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Mathematical Problems in Engineering
Volume 2015, Article ID 240547, 5 pages
http://dx.doi.org/10.1155/2015/240547
Research Article

Elastic Properties of Boron-Nitride Nanotubes through an Atomic Simulation Method

1School of Civil Engineering and Architecture, Zhongyuan University of Technology, Zhengzhou 450007, China
2Department of Architectural Engineering, Zhengzhou Railway Vocational and Technical College, Zhengzhou 451460, China

Received 29 August 2014; Revised 29 October 2014; Accepted 29 October 2014

Academic Editor: Kim M. Liew

Copyright © 2015 Jixiao Tao et al. This is an open access article distributed under the Creative Commons Attribution License, which permits unrestricted use, distribution, and reproduction in any medium, provided the original work is properly cited.

Abstract

The elastic properties of the boron-nitride nanotubes are studied based on an atomic simulation method that is called atomic-scale finite element method. The Tersoff-Brenner potential is used to describe the interaction between boron and nitrogen atoms, and the computational method is established in an atomic-scale scheme similar to the classical finite element method. Young’s modulus is evaluated for the boron-nitride nanotubes, and their buckling behavior is analyzed. It is shown that the diameter has an obvious influence on Young’s modulus of BNNTs, and the buckling is little related to the length of the nanotubes.

1. Introduction

Boron-nitride nanotubes (BNNTs) are a very promising one-dimensional material and have a structural analogy to carbon nanotubes [13]. Some research reports have shown that BNNTs possess unique structural, mechanical, thermal, electrical, and chemical properties. For example, Young’s modulus of BNNTs is on the order of 1 TPa [4, 5]. The thermal conductivity along the nanotube is also very high. BNNTs have always large band gaps regardless of the chirality and diameter and are therefore semiconductors which are contrary to carbon nanotubes. The atomic simulation methods are important to the development of nanotechnology and to the study of nanomaterials and nanosystems. Molecular dynamics [6, 7] is a commonly used atomic-scale method, in which the conjugate gradient method is used for the energy minimization that consumes a large amount of computational resources, and is only available for the very small size. The atomic-scale finite element method (AFEM) is proposed by Liu et al. [8, 9], and it can achieve a high computational efficiency with the same accuracy as molecular dynamics. In the present study, AFEM is used to obtain the stiffness matrix and nonequilibrium force vector of the system, and the equilibrium state is determined with the nonlinear iteration.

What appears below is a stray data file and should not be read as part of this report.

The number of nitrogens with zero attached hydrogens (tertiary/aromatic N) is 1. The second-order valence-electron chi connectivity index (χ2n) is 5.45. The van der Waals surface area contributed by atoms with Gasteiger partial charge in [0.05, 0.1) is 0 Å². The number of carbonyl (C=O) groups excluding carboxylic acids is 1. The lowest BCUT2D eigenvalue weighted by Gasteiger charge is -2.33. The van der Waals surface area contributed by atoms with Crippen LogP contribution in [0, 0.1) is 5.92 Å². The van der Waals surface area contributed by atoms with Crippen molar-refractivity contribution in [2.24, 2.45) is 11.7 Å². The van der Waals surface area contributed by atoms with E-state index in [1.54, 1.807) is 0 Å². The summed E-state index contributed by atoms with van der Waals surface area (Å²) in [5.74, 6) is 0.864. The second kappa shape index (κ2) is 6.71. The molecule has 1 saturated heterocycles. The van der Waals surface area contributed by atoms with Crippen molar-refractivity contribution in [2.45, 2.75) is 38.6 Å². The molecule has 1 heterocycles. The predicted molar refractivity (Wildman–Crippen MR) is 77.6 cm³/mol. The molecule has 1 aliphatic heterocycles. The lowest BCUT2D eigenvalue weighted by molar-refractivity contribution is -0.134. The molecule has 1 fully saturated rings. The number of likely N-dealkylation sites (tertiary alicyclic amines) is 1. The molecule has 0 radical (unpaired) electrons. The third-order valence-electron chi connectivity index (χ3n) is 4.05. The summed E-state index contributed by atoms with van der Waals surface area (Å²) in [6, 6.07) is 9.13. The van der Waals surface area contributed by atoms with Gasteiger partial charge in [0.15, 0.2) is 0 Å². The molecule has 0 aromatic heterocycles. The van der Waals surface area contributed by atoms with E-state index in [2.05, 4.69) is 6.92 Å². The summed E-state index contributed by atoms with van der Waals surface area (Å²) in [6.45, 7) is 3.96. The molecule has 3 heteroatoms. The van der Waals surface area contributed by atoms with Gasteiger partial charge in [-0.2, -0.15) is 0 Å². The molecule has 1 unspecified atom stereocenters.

In the field of theoretical research, only a few researches have been reported about the tensile and compressive properties of BNNTs. Oh used the continuum lattice approach to estimate elastic properties of BNNTs, in which the Tersoff-Brenner potential was used to describe the interaction between boron and nitrogen atoms, but some potential parameters have been modified to fit the cohesive energy and the bond length of boron nitride [10]. Song et al. employed an atomic-based continuum theory to study Young’s modulus, stress-strain curve, and nonlinear bifurcation in BNNTs [11]. They pointed out that the mechanical behavior of BNNTs is virtually independent of the diameter and length of BNNTs but has a strong dependence on chirality. Wei et al. used classical molecular dynamics simulations to investigate compressive and tensile behaviors of the carbon nanotubes and boron-nitride nanotubes [12]. From the computational analyses, they found that the chirality is the main factor affecting the behavior of the nanotubes, and the nanotubes in different materials but with the same chirality have similar deformation patterns. Liao et al. investigated the deformation behaviors of an (8, 8) boron-nitride nanotube under axial tensile strains, in which Tersoff potential was employed with the appropriate potential parameters [13]. According to their results, the BNNT starts to fail at the failure strain of 26.7% and the local elongation dominates the tensile failure of the BNNT. In this paper, the widely used Tersoff-Brenner potential is employed in the atomistic simulation, and a set of potential parameters modified by Oh are used to investigate the elastic properties of boron-nitride nanotubes [10]. AFEM is used to obtain the equilibrium states.

2. Atomic-Scale Modeling Method

2.1. Boron-Nitride Nanotubes